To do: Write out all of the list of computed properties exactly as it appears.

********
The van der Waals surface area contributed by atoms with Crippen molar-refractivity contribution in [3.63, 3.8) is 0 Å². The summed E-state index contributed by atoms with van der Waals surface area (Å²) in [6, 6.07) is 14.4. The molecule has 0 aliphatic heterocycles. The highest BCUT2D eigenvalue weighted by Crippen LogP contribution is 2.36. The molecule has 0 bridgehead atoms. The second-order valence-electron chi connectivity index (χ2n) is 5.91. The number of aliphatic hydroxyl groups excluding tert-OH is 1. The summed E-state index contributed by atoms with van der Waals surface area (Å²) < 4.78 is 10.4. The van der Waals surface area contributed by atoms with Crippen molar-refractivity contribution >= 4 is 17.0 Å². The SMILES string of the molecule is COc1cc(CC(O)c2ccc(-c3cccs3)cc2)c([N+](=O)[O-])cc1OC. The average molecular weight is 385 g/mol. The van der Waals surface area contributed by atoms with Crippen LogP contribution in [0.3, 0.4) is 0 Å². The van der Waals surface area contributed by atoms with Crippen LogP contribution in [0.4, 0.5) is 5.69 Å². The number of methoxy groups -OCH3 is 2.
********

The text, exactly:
The van der Waals surface area contributed by atoms with Crippen molar-refractivity contribution in [3.63, 3.8) is 0 Å². The summed E-state index contributed by atoms with van der Waals surface area (Å²) in [6, 6.07) is 14.4. The molecule has 0 aliphatic heterocycles. The highest BCUT2D eigenvalue weighted by Crippen LogP contribution is 2.36. The molecule has 0 bridgehead atoms. The second-order valence-electron chi connectivity index (χ2n) is 5.91. The number of aliphatic hydroxyl groups excluding tert-OH is 1. The summed E-state index contributed by atoms with van der Waals surface area (Å²) < 4.78 is 10.4. The van der Waals surface area contributed by atoms with Crippen molar-refractivity contribution >= 4 is 17.0 Å². The SMILES string of the molecule is COc1cc(CC(O)c2ccc(-c3cccs3)cc2)c([N+](=O)[O-])cc1OC. The average molecular weight is 385 g/mol. The van der Waals surface area contributed by atoms with Crippen LogP contribution in [0.3, 0.4) is 0 Å². The van der Waals surface area contributed by atoms with Crippen LogP contribution in [0.4, 0.5) is 5.69 Å². The number of methoxy groups -OCH3 is 2.